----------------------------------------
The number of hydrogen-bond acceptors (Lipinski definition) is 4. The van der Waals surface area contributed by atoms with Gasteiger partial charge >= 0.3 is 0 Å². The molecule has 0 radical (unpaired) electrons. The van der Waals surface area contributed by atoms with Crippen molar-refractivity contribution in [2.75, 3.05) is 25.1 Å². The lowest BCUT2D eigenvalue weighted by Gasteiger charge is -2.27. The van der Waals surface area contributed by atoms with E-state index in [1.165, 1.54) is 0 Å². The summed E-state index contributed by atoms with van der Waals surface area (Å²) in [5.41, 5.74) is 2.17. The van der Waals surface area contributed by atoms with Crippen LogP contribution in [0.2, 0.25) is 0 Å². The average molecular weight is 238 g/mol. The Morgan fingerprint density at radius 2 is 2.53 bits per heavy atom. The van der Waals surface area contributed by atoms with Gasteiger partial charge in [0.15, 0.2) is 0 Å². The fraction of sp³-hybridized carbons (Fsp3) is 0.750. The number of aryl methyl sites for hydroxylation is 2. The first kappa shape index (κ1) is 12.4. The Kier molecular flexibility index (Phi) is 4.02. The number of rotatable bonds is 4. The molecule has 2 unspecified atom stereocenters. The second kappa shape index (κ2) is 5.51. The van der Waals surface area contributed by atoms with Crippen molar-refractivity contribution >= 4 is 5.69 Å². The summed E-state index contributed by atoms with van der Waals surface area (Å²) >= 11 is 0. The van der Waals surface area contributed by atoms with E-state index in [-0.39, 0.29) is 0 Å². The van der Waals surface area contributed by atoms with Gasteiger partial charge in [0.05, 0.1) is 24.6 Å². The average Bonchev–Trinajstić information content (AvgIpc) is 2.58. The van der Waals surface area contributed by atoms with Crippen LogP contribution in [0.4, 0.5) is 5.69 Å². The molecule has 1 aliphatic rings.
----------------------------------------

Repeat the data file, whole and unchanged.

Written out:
The number of hydrogen-bond acceptors (Lipinski definition) is 4. The van der Waals surface area contributed by atoms with Gasteiger partial charge >= 0.3 is 0 Å². The molecule has 0 radical (unpaired) electrons. The van der Waals surface area contributed by atoms with Crippen molar-refractivity contribution in [2.75, 3.05) is 25.1 Å². The lowest BCUT2D eigenvalue weighted by Gasteiger charge is -2.27. The van der Waals surface area contributed by atoms with E-state index in [1.165, 1.54) is 0 Å². The summed E-state index contributed by atoms with van der Waals surface area (Å²) in [5.41, 5.74) is 2.17. The van der Waals surface area contributed by atoms with Crippen LogP contribution in [0.2, 0.25) is 0 Å². The average molecular weight is 238 g/mol. The Morgan fingerprint density at radius 2 is 2.53 bits per heavy atom. The van der Waals surface area contributed by atoms with Gasteiger partial charge in [0.15, 0.2) is 0 Å². The fraction of sp³-hybridized carbons (Fsp3) is 0.750. The number of aryl methyl sites for hydroxylation is 2. The first kappa shape index (κ1) is 12.4. The Kier molecular flexibility index (Phi) is 4.02. The number of rotatable bonds is 4. The molecule has 2 unspecified atom stereocenters. The second kappa shape index (κ2) is 5.51. The van der Waals surface area contributed by atoms with Crippen molar-refractivity contribution >= 4 is 5.69 Å². The summed E-state index contributed by atoms with van der Waals surface area (Å²) >= 11 is 0. The van der Waals surface area contributed by atoms with E-state index in [-0.39, 0.29) is 0 Å². The van der Waals surface area contributed by atoms with Gasteiger partial charge in [0.05, 0.1) is 24.6 Å². The average Bonchev–Trinajstić information content (AvgIpc) is 2.58. The van der Waals surface area contributed by atoms with Crippen LogP contribution in [0.4, 0.5) is 5.69 Å². The molecule has 1 aliphatic rings.